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Friday, June 02, 2023

What did they think would happen?

And so, in the end the inevitable happened and the obsession with secrecy within government won out - the cabinet office decided to challenge its own public inquiry in the courts.

The Guardian reports that ministers have launched an unprecedented high court attempt to avoid handing over Boris Johnson’s unredacted WhatsApp messages and diaries to the government-commissioned public inquiry into the handling of Covid.

Apparently, despite setting a very wide-ranging remit for the inquiry that allows it to poke into every nook and cranny of government for over a decade, the Cabinet Office believes that there are “important issues of principle” over passing on information that might not be relevant:

The lengthy Cabinet Office letter said the issue to be determined by the high court was “whether the inquiry has the power to compel production of documents and messages which are unambiguously irrelevant to the inquiry’s work, including personal communications and matters unconnected to the government’s handling of Covid”.

It went on: “We consider there to be important issues of principle at stake here, affecting both the rights of individuals and the proper conduct of government. The request for unambiguously irrelevant material goes beyond the powers of the inquiry … It represents an unwarranted intrusion into other aspects of the work of government. It also represents an intrusion into their legitimate expectations of privacy and protection of their personal information.”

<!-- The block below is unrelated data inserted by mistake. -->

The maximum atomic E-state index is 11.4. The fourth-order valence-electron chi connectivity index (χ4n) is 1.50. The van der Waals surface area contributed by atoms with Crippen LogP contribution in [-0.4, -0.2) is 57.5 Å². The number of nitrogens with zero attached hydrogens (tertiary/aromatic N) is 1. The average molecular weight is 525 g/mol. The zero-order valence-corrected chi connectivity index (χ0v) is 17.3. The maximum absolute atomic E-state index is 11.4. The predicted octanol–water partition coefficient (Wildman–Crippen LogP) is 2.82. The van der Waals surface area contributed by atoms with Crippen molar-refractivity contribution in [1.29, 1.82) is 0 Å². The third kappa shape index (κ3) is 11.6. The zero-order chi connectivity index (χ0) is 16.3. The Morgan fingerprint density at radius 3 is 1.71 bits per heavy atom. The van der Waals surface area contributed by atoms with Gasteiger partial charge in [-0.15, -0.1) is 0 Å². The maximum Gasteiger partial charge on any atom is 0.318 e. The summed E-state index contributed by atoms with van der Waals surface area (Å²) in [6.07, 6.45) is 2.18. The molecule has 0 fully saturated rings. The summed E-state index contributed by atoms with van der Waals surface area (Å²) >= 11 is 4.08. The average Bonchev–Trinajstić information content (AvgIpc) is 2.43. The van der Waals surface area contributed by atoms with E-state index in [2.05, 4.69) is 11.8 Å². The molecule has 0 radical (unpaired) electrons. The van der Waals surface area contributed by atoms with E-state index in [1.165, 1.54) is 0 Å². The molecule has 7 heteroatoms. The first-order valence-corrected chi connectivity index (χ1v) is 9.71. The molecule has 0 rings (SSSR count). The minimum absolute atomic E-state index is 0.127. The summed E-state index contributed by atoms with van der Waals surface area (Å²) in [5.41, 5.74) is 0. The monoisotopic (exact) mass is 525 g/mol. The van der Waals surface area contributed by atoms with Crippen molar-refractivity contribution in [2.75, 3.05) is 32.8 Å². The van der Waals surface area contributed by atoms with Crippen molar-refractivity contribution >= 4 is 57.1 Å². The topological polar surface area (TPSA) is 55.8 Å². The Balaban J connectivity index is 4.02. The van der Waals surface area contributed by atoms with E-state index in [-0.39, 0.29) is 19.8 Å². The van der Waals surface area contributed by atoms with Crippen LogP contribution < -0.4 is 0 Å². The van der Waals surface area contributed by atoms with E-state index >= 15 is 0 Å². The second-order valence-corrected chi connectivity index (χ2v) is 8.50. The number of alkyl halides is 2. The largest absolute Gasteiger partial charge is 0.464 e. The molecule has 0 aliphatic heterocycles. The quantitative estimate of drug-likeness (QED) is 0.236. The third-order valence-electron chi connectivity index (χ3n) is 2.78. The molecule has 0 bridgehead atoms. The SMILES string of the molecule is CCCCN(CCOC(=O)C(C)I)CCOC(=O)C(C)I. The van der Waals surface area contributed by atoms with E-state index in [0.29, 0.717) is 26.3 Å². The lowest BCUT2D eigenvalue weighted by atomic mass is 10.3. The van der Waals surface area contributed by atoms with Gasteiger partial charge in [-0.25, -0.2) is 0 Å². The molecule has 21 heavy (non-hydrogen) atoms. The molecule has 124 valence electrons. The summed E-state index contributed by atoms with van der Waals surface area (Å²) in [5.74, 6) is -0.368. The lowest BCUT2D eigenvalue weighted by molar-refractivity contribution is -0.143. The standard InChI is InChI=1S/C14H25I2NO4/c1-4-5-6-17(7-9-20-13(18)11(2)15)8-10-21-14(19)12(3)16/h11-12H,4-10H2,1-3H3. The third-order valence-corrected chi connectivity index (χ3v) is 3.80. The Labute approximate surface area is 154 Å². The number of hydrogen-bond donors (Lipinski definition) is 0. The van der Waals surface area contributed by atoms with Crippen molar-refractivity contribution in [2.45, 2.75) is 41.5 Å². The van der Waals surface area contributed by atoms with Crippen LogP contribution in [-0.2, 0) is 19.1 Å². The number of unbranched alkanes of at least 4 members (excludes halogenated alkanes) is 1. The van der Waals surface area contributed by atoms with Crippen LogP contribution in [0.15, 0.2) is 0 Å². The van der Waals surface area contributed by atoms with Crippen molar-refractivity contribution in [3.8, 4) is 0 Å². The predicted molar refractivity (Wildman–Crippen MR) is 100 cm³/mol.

The letter was accompanied by a legal document setting out the claim, citing the Cabinet Office as the claimant, the inquiry as the defendant, and Johnson and Cook as “interested parties”.

The decision to challenge the inquiry has already caused disagreement within government. Grant Shapps, the energy secretary, said officials should be given “whatever they want” and that there was nothing for ministers “to be shy or embarrassed about”.

Jonathan Jones, who used to run the government legal department, told the Guardian he thought the courts would ultimately favour Hallett, if the government stuck to arguing on relevance grounds.

As one commentator said on Twitter: The government that set up the COVID inquiry refuses to cooperate with that inquiry and has invoked the Human Rights Act which it wants to dump in order to safeguard personal privacy.

What did officials and ministers think would happen when they set the terms of the inquiry so wide?
I trust Lady Hallett has ALL Johnsons information from the phone he had BEFORE May 2021.
Lady Hallett decides what information is relevant to disclose and thus privacy is protected (unless other 'dirty dealings'
, political damage are found which might be why Sunak is contesting ).
That twitter commentator-- looks like implies the Govnt,Conservatives have got themselves into a mess of hypocrisy on the human rights issue.
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